Some colleges will expect your daughter to complete a “Home School Supplement," which she should be able to find through the college's website or via the Common Application for its members.

And whether a college requires it or not, it can work in your daughter's favor to write an essay about why she chose home schooling and what she gained from it. She could probably make this the topic for her primary college essay, but I find it more effective to write the main essay on something else and then use the home-school essay as an extra. This sends a message that suggests, “Home schooling has been important to me but I've had other interests and experiences, too."

Many home-schooled students do have additional grades to submit with their applications. These grades may be from summer courses or from dual-enrollment classes taken at community colleges or other local colleges during the school year. It's not a bad idea for your daughter to try a college course this summer or next fall. This will help to ease her transition back into the classroom when she begins college for real and will also provide some corroboration of her interests and abilities at admission-decision time.

Finally, the college admissions process is confusing for almost everyone but can be especially challenging for students without a guidance counselor. (Even the worst guidance counselors can usually assist with testing timelines, scholarship search suggestions, etc.) So you might consider engaging an independent college counselor to help lead you and your daughter through this maze. Perhaps other home schoolers you know can offer recommendations. If not, write back and I'll give you the name of a terrific counselor who works entirely through email and isn't expensive. She can assist you with crafting a college list that meets your daughter's profile and preferences as well as with to-do lists and applications.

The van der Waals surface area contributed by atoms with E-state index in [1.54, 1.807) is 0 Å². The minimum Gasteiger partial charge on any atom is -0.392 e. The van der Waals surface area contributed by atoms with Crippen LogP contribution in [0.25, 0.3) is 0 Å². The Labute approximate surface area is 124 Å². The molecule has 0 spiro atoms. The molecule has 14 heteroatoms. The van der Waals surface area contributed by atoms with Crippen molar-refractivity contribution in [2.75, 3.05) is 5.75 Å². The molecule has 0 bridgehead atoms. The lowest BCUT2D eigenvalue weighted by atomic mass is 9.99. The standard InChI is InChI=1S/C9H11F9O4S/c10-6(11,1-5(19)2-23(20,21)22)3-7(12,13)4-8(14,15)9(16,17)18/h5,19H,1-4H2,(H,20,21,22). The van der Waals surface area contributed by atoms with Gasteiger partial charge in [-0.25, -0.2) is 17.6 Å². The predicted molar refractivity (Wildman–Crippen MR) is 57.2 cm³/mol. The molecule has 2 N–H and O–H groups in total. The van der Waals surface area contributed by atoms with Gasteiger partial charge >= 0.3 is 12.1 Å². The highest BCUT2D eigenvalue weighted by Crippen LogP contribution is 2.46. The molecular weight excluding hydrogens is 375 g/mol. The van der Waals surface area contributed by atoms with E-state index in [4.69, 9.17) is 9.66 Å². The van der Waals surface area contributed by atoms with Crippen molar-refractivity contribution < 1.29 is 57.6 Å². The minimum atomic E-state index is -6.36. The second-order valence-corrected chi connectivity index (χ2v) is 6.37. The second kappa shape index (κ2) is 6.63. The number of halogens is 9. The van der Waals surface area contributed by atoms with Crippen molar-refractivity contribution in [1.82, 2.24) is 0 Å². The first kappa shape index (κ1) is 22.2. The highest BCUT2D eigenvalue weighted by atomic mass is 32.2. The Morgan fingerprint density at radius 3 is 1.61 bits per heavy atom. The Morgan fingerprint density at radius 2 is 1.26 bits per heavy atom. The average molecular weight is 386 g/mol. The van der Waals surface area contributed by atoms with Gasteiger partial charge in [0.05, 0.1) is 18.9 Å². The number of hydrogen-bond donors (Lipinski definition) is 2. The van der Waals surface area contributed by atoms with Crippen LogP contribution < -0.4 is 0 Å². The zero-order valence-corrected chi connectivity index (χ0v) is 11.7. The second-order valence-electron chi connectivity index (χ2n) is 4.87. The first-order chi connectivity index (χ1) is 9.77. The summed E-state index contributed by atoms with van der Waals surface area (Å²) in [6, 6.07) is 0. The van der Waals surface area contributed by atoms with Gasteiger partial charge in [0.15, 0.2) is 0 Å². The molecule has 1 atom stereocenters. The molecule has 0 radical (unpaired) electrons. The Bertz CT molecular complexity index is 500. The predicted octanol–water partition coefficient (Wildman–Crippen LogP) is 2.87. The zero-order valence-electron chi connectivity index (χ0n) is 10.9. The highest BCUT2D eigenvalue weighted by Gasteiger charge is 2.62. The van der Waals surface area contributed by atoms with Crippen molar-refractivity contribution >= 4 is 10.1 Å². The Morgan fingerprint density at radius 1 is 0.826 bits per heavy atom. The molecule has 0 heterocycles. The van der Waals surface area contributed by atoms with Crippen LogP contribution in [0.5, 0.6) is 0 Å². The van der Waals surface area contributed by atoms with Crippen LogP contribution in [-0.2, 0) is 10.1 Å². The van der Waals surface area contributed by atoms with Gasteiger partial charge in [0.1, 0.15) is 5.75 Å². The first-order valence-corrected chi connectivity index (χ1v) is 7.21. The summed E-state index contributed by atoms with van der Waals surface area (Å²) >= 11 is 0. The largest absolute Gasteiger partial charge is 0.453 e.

While applying to college as a home schooler can feel more daunting than it might for teenagers who have taken a traditional route, rest assured that colleges welcome diversity, and home schoolers often bring a perspective to campus that many of their classmates won't. Your job, as teacher/parent, however, is to make sure that your daughter's application demonstrates her academic accomplishments as well as her personal ones. Good luck!

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Written by

Sally Rubenstone

Sally Rubenstone

Sally Rubenstone knows the competitive and often convoluted college admission process inside out: From the first time the topic of college comes up at the dinner table until the last duffel bag is unloaded on a dorm room floor. She is the co-author of Panicked Parents' Guide to College Admissions; The Transfer Student's Guide to Changing Colleges and The International Student's Guide to Going to College in America. Sally has appeared on NBC's Today program and has been quoted in countless publications, including The New York Times, The Washington Post, USA Weekend, USA Today, U.S. News & World Report, Newsweek, People and Seventeen. Sally has viewed the admissions world from many angles: As a Smith College admission counselor for 15 years, an independent college counselor serving students from a wide range of backgrounds and the author of College Confidential's "Ask the Dean" column. She also taught language arts, social studies, study skills and test preparation in 10 schools, including American international schools in London, Paris, Geneva, Athens and Tel Aviv. As senior advisor to College Confidential since 2002, Sally has helped hundreds of students and parents navigate the college admissions maze. In 2008, she co-founded College Karma, a private college consulting firm, with her College Confidential colleague Dave Berry, and she continues to serve as a College Confidential advisor. Sally and her husband, Chris Petrides, became first-time parents in 1997 at the ripe-old age of 45. So Sally was nearly an official senior citizen when her son Jack began the college selection process, and when she was finally able to practice what she had preached for more than three decades.